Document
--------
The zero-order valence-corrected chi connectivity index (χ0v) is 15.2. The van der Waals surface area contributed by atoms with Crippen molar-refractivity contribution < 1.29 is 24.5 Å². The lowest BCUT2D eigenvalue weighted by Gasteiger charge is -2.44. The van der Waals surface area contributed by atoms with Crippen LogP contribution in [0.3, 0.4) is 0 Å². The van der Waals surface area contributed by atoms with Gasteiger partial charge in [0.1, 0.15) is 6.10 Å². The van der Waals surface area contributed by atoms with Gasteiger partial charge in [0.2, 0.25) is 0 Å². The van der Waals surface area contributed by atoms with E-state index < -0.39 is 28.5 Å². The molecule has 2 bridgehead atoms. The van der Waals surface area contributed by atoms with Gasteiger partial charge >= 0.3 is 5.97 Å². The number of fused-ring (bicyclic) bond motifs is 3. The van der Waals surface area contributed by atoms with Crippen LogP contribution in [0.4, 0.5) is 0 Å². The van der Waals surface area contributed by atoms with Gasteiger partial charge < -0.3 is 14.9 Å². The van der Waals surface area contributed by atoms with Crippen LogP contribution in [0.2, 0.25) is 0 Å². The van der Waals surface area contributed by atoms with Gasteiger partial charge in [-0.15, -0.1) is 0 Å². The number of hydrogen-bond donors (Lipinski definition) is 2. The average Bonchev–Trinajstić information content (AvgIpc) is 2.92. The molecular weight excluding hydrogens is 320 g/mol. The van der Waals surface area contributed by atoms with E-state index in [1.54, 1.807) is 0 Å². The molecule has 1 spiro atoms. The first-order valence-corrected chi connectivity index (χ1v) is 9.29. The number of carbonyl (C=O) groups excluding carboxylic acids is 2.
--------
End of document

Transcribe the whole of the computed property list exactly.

The zero-order valence-corrected chi connectivity index (χ0v) is 15.2. The van der Waals surface area contributed by atoms with Crippen molar-refractivity contribution < 1.29 is 24.5 Å². The lowest BCUT2D eigenvalue weighted by Gasteiger charge is -2.44. The van der Waals surface area contributed by atoms with Crippen LogP contribution in [0.3, 0.4) is 0 Å². The van der Waals surface area contributed by atoms with Gasteiger partial charge in [0.1, 0.15) is 6.10 Å². The van der Waals surface area contributed by atoms with Gasteiger partial charge in [0.2, 0.25) is 0 Å². The van der Waals surface area contributed by atoms with E-state index < -0.39 is 28.5 Å². The molecule has 2 bridgehead atoms. The van der Waals surface area contributed by atoms with Gasteiger partial charge >= 0.3 is 5.97 Å². The number of fused-ring (bicyclic) bond motifs is 3. The van der Waals surface area contributed by atoms with Crippen LogP contribution in [0.4, 0.5) is 0 Å². The van der Waals surface area contributed by atoms with Gasteiger partial charge < -0.3 is 14.9 Å². The van der Waals surface area contributed by atoms with Crippen LogP contribution in [0.2, 0.25) is 0 Å². The van der Waals surface area contributed by atoms with Gasteiger partial charge in [-0.15, -0.1) is 0 Å². The number of hydrogen-bond donors (Lipinski definition) is 2. The average Bonchev–Trinajstić information content (AvgIpc) is 2.92. The molecular weight excluding hydrogens is 320 g/mol. The van der Waals surface area contributed by atoms with E-state index in [1.54, 1.807) is 0 Å². The molecule has 1 spiro atoms. The first-order valence-corrected chi connectivity index (χ1v) is 9.29. The number of carbonyl (C=O) groups excluding carboxylic acids is 2.